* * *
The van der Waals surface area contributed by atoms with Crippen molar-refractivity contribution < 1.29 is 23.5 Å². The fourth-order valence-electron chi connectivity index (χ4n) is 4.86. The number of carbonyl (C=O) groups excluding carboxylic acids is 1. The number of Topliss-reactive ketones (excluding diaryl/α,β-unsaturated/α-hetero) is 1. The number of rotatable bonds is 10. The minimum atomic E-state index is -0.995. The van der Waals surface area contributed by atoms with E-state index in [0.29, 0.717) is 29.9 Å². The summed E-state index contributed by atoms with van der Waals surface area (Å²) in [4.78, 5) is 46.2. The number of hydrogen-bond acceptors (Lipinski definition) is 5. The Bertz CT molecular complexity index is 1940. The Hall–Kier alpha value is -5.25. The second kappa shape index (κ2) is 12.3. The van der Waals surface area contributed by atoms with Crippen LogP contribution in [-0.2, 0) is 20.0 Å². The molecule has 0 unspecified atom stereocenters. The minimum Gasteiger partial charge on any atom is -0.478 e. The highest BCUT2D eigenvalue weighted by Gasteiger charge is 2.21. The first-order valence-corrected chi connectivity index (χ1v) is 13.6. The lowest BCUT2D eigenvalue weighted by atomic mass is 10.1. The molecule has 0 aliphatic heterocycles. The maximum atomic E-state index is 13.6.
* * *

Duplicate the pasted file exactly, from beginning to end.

The van der Waals surface area contributed by atoms with Crippen molar-refractivity contribution < 1.29 is 23.5 Å². The fourth-order valence-electron chi connectivity index (χ4n) is 4.86. The number of carbonyl (C=O) groups excluding carboxylic acids is 1. The number of Topliss-reactive ketones (excluding diaryl/α,β-unsaturated/α-hetero) is 1. The number of rotatable bonds is 10. The minimum atomic E-state index is -0.995. The van der Waals surface area contributed by atoms with E-state index in [0.29, 0.717) is 29.9 Å². The summed E-state index contributed by atoms with van der Waals surface area (Å²) in [4.78, 5) is 46.2. The number of hydrogen-bond acceptors (Lipinski definition) is 5. The Bertz CT molecular complexity index is 1940. The Hall–Kier alpha value is -5.25. The second kappa shape index (κ2) is 12.3. The van der Waals surface area contributed by atoms with Crippen LogP contribution in [-0.2, 0) is 20.0 Å². The molecule has 0 unspecified atom stereocenters. The minimum Gasteiger partial charge on any atom is -0.478 e. The highest BCUT2D eigenvalue weighted by Gasteiger charge is 2.21. The first-order valence-corrected chi connectivity index (χ1v) is 13.6. The lowest BCUT2D eigenvalue weighted by atomic mass is 10.1. The molecule has 0 aliphatic heterocycles. The maximum atomic E-state index is 13.6.